TV crime fighter Van Williams passed away last week in a from renal failure near his home in Scottsdale, Arizona at the age of 82.
Growing up in Texas on a ranch and participating in rodeos, he rarely was cast in Westerns. Instead, he made his mark on the screen as crime fighters. Williams played detective Kenny Madison on two ABC series, Bourbon Street Beat from the 1959-60 season and then Surfside 6 until 1962. However, he will best be remembered for his role as Britt Reid, the rich newspaper publisher who fights crime as a masked vigilante, in 1966’s The Green Hornet.
When I was a kid, I had actually been a fan of The Green Hornet when it was on the radio and in those serials at the theater, but I didn’t know if I wanted to star in a TV series like that. I was very similar to Adam West’s show…and seemed like something that would probably be the kiss of death to my career. You do that type of show and become so identified with it, like Superman’s George Reeves was, and you can never get away from it. But, my agency, William Morris, really wanted me to do The Green Hornet, so that is what I did.
In an interview with the Toronto Star in 1997, he stated his reluctance take the role because he was afraid the series would be silly. He insisted on playing it straight, none of this ‘wham, bam, thank you ma’am’ stuff that was going on with Batman, the series, the success of which ABC hoped to match. The villains were slightly more realistic and the costumes less ridiculous than on Batman, but even the amazing action sequences by martial artist Bruce Lee, who played his vale Kato, could not keep the show on for a second season. Fortunately for Lee, it became a hit in Hong Kong, where he grew up, and it helped him begin his film career.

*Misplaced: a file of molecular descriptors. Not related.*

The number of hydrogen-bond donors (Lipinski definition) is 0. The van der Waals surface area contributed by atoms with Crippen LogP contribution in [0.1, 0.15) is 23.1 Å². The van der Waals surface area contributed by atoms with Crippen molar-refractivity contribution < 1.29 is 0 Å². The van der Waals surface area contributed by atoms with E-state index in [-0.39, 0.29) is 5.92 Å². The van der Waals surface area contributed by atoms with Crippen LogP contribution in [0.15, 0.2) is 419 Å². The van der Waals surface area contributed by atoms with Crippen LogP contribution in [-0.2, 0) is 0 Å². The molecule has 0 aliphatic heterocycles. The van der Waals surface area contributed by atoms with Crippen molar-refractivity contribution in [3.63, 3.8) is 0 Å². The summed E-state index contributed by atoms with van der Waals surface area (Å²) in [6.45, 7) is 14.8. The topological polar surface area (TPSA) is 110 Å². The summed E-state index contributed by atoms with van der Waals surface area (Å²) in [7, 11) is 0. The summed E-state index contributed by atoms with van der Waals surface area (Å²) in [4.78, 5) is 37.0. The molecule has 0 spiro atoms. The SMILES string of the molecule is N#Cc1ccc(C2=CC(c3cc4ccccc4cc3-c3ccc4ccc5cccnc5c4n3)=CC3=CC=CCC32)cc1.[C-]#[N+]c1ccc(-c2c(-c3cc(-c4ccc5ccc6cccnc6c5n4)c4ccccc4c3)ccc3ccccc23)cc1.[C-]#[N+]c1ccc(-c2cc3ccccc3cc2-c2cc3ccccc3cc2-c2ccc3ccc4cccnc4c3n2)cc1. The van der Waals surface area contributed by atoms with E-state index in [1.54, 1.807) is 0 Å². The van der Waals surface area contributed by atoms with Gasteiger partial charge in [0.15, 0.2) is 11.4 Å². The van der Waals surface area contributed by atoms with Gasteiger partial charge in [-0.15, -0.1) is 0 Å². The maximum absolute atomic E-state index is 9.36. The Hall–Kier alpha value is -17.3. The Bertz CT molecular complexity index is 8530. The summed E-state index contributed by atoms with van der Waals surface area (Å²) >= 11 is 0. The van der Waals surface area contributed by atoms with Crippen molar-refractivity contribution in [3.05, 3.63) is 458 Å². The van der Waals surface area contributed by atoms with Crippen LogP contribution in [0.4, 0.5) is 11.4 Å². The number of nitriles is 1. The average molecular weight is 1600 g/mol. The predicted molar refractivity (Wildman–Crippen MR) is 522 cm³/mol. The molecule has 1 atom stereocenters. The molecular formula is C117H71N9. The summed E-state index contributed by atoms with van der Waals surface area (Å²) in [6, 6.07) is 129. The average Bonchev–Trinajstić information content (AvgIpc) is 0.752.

Vanzandt Jarvis Williams was born in Fort Worth Texas in 1934 and graduated from Texas Christian University. He was discovered in 1957 by producer Mike Todd and persuaded to come to Hollywood. His onscreen debut was on a 1958 installment of General Electric Theater that also featured Ronald Reagan.
After Williams acting career slowed in the late 1970s, he became a reserve deputy sheriff and volunteer fire fighter in Malibu with the LA County Sheriff’s Department and later ran a communications company. His last acting credit was for the 1993 biopic Dragon: The Bruce Lee Story.
The end of his acting career did not hang heavy on Williams, stating in his 1997 interview, that he did not care much for the business, the backstabbing and phoniness, “not a very pleasant education for a guy from Texas whose handshake was his word.”
He is survived by his wife of 57 years, three children, and five grandchildren.